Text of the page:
The second major event connected to the Niagara jail was the sensational Solomon Moseby Affair in 1837. In the spring of 1837, an enslaved African American named Solomon Moseby took his enslaver’s horse and escaped. He settled in Niagara. A few weeks later, his new-found freedom was threatened. Here, the report on Solomon Moseby that is part of the project Breaking the Chains: Presenting a New Narrative for Canada’s Role in the Underground Railroad, is reproduced to provide a detailed, accurate account:6  

Solomon Moseby was thrust into the centre of a dispute that mobilized African Canadians in the Niagara area and beyond and raised the question of whether Canada was truly a safe haven for those fleeing from US slavery. Four years before Moseby’s arrival, Upper Canada had passed the Fugitive Offenders Act, “an act to provide for the apprehending of fugitive offenders from foreign countries and delivering them up to justice.” Under this Act, anyone living in what is now Ontario who was accused of committing a serious crime in another country could be extradited for trial in that country. “Serious crimes” were those that in Canada would be punished by death, corporal punishment or imprisonment with hard labour. In August 1837, Solomon Moseby’s former owner, David Castleman, arrived in Niagara with three associates. Castleman carried a warrant for Moseby’s arrest, issued in Kentucky, and a request for his extradition to Kentucky for trial. Two men, Daniel Kelly and David Castleman, swore before a Niagara Justice of the Peace that on May 14, 1837, Solomon Moseby had stolen a horse belonging to Castleman, who was a well-known horse breeder and landowner who lived near Lexington, Kentucky. A warrant was then issued in Niagara for Moseby’s arrest and Solomon was taken into custody.7 Legal papers were forwarded to Toronto requesting that Lieutenant Governor Sir Francis Bond Head sign an extradition order.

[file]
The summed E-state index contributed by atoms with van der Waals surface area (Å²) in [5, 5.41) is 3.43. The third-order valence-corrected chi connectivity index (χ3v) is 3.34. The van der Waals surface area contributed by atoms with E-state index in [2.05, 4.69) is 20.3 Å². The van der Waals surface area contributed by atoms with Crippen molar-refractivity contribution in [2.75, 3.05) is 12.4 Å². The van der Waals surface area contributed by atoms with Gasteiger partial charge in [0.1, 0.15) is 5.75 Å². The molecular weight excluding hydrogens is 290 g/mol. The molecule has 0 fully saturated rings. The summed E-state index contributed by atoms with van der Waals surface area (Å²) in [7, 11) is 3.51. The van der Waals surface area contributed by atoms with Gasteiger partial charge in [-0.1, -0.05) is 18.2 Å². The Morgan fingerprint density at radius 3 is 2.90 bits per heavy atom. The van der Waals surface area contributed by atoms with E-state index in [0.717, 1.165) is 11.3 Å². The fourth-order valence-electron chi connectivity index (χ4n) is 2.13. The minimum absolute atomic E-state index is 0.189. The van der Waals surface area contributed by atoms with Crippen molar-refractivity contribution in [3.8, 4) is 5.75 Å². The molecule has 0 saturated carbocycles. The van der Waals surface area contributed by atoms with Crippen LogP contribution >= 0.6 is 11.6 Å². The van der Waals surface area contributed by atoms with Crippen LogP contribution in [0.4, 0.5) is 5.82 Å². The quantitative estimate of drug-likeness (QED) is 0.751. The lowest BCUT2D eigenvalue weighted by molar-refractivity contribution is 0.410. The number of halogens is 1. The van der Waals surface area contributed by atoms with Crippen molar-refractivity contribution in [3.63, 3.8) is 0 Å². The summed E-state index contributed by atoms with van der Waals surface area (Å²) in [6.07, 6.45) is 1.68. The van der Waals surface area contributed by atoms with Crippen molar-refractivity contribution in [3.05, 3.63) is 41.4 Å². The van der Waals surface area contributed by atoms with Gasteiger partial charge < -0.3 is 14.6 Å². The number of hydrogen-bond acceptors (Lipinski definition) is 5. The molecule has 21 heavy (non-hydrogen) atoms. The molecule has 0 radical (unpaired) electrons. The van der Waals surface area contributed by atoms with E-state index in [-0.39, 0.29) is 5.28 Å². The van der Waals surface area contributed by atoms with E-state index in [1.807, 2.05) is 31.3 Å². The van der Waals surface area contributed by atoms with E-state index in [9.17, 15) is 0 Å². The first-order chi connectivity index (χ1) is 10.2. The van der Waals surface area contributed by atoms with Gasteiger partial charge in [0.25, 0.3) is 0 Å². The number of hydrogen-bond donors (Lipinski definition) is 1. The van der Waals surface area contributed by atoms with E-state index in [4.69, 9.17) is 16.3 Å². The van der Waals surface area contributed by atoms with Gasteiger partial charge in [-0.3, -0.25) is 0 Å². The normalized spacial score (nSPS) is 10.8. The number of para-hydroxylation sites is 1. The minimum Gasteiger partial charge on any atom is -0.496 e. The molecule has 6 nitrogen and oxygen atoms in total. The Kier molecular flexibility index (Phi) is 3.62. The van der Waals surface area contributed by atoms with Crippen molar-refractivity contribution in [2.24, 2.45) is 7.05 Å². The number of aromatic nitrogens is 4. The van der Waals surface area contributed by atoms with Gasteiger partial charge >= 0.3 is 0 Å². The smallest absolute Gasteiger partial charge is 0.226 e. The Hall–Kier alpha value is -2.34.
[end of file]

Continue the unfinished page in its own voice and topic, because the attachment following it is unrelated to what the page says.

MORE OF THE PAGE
The Niagara authorities saw this as a simple task of returning an alleged felon for trial in the place where the crime had been committed. For Solomon Moseby, though, it would mean a return to slavery, and brutal punishment for the “crime” of escaping. African Canadians in Niagara feared the wider implications; many of them had fled slavery themselves. If Moseby was returned to the United States to stand trial for his alleged crimes, then any fugitive living in Canada could be falsely accused and extradited. A petition (dated September 2, 1837) to the Lieutenant Governor from “Persons of Colour, residents of the Town and Township of Niagara” explained the issue: 

Solomon Moseby a man of Colour, made his Escape from Slavery in the State of Kentucky … and availed himself of the protection of the British Laws in Canada to retain that Freedom he had now acquired … [The petitioners] declare their Solemn, and sincere belief that the accusation which is now set up against our poor Coloured Brother is nothing more than a mere pretence to secure him across the line of demarkation [sic], and from under the protection of the British Laws and institution, and the moment he lands on the other side of the Niagara river the charge of Horse-stealing would be withdrawn, and him dragg [sic] off once more to irremidiable [sic] Slavery.8 

They had attempted to pay Solomon’s erstwhile owner his purchase price in order to secure his freedom. To the petitioners, the fact that Castleman had “refused 1,000 dollars for [Moseby] in the presence of Alexander Stewart Esqr Barrister at Law” proved what a valuable commodity Moseby was to him.9